I reread J.R.R. Tolkien’s epic The Lord of the Rings recently, a book that can be read to be about elves and magic, but can also be read to be about the brutality of war, and what things are worth fighting for. In the story, ordinary people find themselves caught up in a war between good and evil, a war which threatens to unmake creation and destroy all beautiful things. The ordinary people in the story are not humans but hobbits, a small farming people who live all the way on the western edge of the world and want nothing so much as to be left alone to live their lives in peace. But a few of them have been drafted into the story as heroes, and two of them--not even the two famous ones, the ones with the Ring--these two young villagers find themselves far from home, wounded and trying to heal on the sidelines of a great battle.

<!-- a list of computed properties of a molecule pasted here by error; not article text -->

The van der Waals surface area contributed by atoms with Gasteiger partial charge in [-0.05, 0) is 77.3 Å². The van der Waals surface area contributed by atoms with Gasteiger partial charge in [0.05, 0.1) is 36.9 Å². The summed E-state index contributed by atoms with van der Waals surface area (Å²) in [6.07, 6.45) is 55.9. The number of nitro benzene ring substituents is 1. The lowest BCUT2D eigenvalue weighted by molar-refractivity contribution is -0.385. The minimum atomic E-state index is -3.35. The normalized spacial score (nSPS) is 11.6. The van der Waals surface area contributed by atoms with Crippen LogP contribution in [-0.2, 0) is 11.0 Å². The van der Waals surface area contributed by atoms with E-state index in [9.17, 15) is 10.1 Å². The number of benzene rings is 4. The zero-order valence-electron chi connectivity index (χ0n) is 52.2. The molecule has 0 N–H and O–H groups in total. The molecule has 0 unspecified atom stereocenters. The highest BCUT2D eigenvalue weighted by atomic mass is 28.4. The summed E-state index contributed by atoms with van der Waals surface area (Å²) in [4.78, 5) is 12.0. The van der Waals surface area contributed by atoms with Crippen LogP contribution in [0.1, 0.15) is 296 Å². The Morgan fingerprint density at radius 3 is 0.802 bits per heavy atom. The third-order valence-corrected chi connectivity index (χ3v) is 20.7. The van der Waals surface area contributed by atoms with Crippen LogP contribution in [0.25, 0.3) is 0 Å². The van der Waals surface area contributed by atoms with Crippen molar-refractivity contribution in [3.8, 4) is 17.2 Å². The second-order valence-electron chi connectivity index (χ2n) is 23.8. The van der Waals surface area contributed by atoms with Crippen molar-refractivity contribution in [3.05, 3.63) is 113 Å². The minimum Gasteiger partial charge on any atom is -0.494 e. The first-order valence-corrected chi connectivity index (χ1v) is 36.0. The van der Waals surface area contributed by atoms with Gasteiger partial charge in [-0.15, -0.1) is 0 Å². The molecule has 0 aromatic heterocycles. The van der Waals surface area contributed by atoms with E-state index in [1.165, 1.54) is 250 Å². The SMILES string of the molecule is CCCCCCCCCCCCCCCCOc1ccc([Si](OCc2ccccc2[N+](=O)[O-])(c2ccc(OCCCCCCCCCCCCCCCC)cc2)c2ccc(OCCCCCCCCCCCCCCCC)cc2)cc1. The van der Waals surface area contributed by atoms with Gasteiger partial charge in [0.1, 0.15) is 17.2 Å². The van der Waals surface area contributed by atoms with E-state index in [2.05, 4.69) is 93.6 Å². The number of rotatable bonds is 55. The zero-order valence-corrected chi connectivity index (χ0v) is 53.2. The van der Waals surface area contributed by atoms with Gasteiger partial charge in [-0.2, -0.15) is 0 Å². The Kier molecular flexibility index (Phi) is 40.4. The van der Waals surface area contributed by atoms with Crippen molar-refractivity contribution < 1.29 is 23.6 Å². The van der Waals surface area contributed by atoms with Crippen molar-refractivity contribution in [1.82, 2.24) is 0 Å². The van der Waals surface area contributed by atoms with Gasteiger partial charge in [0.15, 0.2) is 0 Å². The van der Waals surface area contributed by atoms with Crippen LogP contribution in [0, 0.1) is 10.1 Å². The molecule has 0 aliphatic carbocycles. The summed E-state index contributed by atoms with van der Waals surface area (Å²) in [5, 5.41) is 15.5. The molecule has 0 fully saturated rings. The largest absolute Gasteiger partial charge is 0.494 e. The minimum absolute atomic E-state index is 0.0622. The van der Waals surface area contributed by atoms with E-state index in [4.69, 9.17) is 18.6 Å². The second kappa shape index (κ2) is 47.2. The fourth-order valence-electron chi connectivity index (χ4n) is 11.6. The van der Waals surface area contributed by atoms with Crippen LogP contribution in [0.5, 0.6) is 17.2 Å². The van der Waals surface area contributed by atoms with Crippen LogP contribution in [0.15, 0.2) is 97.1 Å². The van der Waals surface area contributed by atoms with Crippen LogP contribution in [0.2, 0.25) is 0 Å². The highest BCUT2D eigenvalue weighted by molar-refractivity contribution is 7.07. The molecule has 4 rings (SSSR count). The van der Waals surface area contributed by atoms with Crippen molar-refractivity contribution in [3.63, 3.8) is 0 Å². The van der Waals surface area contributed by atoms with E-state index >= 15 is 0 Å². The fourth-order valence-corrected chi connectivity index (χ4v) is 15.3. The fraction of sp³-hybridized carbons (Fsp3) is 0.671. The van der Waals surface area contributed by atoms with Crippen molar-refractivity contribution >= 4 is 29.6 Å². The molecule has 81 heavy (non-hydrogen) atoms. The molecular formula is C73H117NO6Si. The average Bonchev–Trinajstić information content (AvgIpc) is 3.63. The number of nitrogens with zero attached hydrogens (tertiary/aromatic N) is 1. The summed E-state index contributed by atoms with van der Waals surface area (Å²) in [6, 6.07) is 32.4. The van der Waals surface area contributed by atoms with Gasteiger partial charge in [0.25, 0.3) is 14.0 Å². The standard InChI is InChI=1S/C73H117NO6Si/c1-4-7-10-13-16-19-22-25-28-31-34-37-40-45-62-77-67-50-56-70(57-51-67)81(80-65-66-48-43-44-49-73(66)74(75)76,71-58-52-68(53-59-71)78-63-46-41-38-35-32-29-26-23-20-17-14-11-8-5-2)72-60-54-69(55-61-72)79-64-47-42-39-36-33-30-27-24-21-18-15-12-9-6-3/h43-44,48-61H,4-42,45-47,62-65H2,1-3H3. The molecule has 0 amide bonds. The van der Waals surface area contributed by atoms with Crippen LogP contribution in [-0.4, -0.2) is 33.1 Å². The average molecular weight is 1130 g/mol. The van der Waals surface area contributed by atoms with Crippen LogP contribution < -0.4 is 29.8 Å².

They are reflecting on how they’ve come so far, and how unfitted they feel to the task they’ve been given, and what all their struggle means to their small, ordinary lives. One says to the other, “It is best to love first what you are fitted to love, I suppose: you must start somewhere and have some roots, and the soil of [our home] is deep. Still there are things deeper and higher; and not a gaffer could tend his garden in what he calls peace but for them, whether he knows about them or not (179).”